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Contents

Theme: Giving Back to the Parks

The Edgewood Preserve Docent Training Program

Docents: Sharing Nature with the Bay Area Community

Meeting the Land at Fairfield Osborne Preserve


Other Features

A Brief History of Bay Area Parks and Open Space
   Pt. 2: From the 1960s through the Present Day


Names on the Land
   Pt. 2, Santa Cruz County


Education Stations "Smooth" the Trails

"Dish" Argument Continues on New Terrain

Sudden Oak Death: New Victims


Departments

Letter from the Trail Center

Park News

Trail Center Notes

Upcoming Events

The Trail Companion

Winter 2001 - Summary

Winter 2001 - PDF format

Current issue

Back Issues

Guidelines for Submission


The Trail Companion (ISSN 1528-0241 (print); 1094-222X (online)) is the quarterly newsletter of the Trail Center.

Editors:Mary Simpson, Megan Hansen
Layout: Scott Heeschen
Staff Writer: Geoffrey Skinner
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Trail Center
3921 E. Bayshore Rd.
Palo Alto, CA 94303
Ph.: (650) 968-7065
info@trailcenter.org

The Trail Companion

Winter 2001

A Brief History of Bay Area Parks and Open Spaces
Part 2. From the 1960s through the Present Day

      ...continued.

      Meanwhile, some work towards protecting diked wetlands went forward. In 1974, as a first step, the state legislature passed the Suisun Marsh Preservation Act advocated by Save the Bay, and three years later a follow-up Suisun Marsh Protection Plan was passed.

Conservation Spreads to the Coast

The fight for the bay convinced conservationists that a similar approach could help address wider environmental concerns. In November, 1972 the state's voters approved Proposition 20, the California Coastal Zone Conservation Act, to protect the state's coastline. It established a state coastal commission and several regional coastal commissions, all patterned after the BCDC. Each commission was to pass on all development proposals and prepare a coastal plan for the area under its authority by the end of 1975. Two commissions had responsibility for the bay area; the North Central Coast Regional Commission, covering Sonoma, Marin and San Francisco counties, and the Central Coast Regional Commission, encompassing San Mateo, Santa Cruz and Monterey counties. Proponents formed the Coastal Alliance to monitor the new agencies and defend the law's provisions, the same watchdog role the Save San Francisco Bay Association played in relation to the bay commission. The original coastal act terminated in 1976, but the next year a new act continued the state commission indefinitely and the regional ones through Jun. 30 1979. The state legislature again extended the life of the regional commissions in 1978, to mid-1981. Thereafter coastal cities and counties were to take over planning and regulation, subject to overview of the state commission, once the state commission had approved their local coastal plans.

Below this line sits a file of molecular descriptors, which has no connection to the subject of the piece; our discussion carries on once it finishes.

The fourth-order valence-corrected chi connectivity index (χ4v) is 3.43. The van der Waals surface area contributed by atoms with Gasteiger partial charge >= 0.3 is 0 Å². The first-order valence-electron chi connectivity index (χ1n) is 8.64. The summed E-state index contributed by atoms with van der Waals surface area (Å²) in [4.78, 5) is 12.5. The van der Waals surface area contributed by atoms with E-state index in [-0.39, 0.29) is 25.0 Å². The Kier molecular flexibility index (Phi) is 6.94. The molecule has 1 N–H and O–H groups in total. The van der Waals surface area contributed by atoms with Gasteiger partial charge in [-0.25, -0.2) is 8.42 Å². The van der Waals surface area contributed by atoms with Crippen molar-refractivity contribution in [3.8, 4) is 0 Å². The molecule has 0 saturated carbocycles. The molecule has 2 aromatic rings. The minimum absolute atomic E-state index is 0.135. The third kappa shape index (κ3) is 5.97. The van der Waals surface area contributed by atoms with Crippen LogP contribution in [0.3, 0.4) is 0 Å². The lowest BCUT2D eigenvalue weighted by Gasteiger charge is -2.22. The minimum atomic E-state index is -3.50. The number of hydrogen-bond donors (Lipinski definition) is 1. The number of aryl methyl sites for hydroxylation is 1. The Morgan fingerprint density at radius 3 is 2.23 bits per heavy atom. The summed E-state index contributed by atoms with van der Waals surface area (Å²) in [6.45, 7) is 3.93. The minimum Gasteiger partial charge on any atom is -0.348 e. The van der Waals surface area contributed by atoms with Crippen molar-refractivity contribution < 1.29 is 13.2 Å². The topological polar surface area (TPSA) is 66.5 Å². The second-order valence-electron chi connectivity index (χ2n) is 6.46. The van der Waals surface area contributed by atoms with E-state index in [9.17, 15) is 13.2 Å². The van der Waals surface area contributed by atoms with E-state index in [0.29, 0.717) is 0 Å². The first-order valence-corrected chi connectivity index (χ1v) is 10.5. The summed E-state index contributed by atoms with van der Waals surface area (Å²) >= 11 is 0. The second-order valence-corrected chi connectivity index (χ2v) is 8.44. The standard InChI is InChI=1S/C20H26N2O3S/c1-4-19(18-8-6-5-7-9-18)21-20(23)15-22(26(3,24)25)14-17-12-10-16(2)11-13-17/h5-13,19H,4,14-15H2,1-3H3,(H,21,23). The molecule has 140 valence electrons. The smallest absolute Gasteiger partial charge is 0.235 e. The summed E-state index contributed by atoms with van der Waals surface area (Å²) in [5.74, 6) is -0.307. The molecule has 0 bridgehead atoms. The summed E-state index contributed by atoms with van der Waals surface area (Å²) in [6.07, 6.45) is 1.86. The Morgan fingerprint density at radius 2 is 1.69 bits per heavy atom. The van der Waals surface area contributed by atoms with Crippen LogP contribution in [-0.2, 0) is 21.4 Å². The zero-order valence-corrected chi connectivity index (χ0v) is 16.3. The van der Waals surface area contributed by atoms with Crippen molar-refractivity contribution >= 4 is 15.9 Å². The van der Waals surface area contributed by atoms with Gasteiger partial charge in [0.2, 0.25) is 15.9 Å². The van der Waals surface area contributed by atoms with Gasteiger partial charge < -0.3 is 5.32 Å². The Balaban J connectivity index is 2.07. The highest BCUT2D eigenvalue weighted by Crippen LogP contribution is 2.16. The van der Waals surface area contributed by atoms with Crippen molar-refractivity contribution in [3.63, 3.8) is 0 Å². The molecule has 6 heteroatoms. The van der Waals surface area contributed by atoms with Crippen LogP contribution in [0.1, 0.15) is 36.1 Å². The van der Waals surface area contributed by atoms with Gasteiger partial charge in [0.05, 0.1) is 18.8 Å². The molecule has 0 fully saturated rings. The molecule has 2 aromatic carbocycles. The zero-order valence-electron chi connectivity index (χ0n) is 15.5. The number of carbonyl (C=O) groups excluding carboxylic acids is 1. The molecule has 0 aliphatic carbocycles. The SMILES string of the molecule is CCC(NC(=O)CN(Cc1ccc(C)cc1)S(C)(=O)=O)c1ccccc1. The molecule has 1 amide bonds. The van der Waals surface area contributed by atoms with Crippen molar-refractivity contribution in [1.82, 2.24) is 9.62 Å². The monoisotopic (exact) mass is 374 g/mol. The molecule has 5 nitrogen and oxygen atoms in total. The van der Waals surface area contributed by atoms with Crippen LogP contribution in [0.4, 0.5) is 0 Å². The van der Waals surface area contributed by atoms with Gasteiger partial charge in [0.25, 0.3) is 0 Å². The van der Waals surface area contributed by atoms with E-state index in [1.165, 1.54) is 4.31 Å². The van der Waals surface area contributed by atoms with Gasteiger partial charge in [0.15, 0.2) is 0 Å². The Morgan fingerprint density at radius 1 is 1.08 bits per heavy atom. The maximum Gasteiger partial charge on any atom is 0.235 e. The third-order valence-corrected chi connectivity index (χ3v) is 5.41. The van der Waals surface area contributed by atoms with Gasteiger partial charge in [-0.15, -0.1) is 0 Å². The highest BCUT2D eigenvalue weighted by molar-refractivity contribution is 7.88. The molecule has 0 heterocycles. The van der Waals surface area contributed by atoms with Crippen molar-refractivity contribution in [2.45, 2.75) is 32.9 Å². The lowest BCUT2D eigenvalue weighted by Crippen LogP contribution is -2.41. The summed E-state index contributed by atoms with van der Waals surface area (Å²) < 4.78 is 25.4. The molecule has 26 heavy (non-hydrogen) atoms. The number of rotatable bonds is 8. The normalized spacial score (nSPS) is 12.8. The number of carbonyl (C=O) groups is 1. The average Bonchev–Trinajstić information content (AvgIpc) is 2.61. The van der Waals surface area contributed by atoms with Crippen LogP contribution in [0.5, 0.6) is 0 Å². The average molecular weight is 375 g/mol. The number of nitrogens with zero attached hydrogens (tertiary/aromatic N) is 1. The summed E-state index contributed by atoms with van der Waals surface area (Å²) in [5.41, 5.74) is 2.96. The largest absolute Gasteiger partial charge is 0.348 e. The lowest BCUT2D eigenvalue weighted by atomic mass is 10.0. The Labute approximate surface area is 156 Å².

While neither the bay nor the coastal commissions played a direct role in setting aside open space, by limiting development to conserve natural resources they did much to create an environment in which such solutions could occur, as well as ensuring that open space would still be there for later preservation.

The Regional Parks Movement

New interest in public lands had been building well before the crisis of the baylands focused public attention on the need to conserve coastal lands and waters. Even in the 1950s the East Bay Regional Park District had found support for growth, with the Hayward area joining the district in 1956 and Fremont in 1958. Also in 1958, Dorothy Eskine founded Citizens for Regional Recreation and Parks, an alliance of people and organizations interested in preserving open space and increasing areas for public recreation. In 1960 it made a rough inventory of open space then publicly owned, which was incorporated into the California Public Outdoor Recreation Plan. Soon it was urging the Association of Bay Area Governments (ABAG) to develop a long-range regional land use plan including proposals for parks and agricultural greenbelts. Eskine's group assisted ABAG staff in applying for federal planning assistance funds and aided the effort by assembling information from its constituent organizations on areas to add for recreation or preserve as agricultural lands, watersheds and marshlands. This information was reflected in the open space portion of ABAG's preliminary regional plan of 1966, which projected setting aside 2,000,000 acres for a permanent regional greenbelt. In 1968, taking their efforts a step further, Citizens for Regional Recreation and Parks called on the legislature to create a regional open space agency, though the state proved cool to this proposal. Meanwhile, ABAG went on to complete a long range regional plan for the period 1970-1990. Published in 1970, it included among its recommendations keeping 3,400,000 acres (out of 4,500,000 in the Bay Area) permanently free of urban encroachment.

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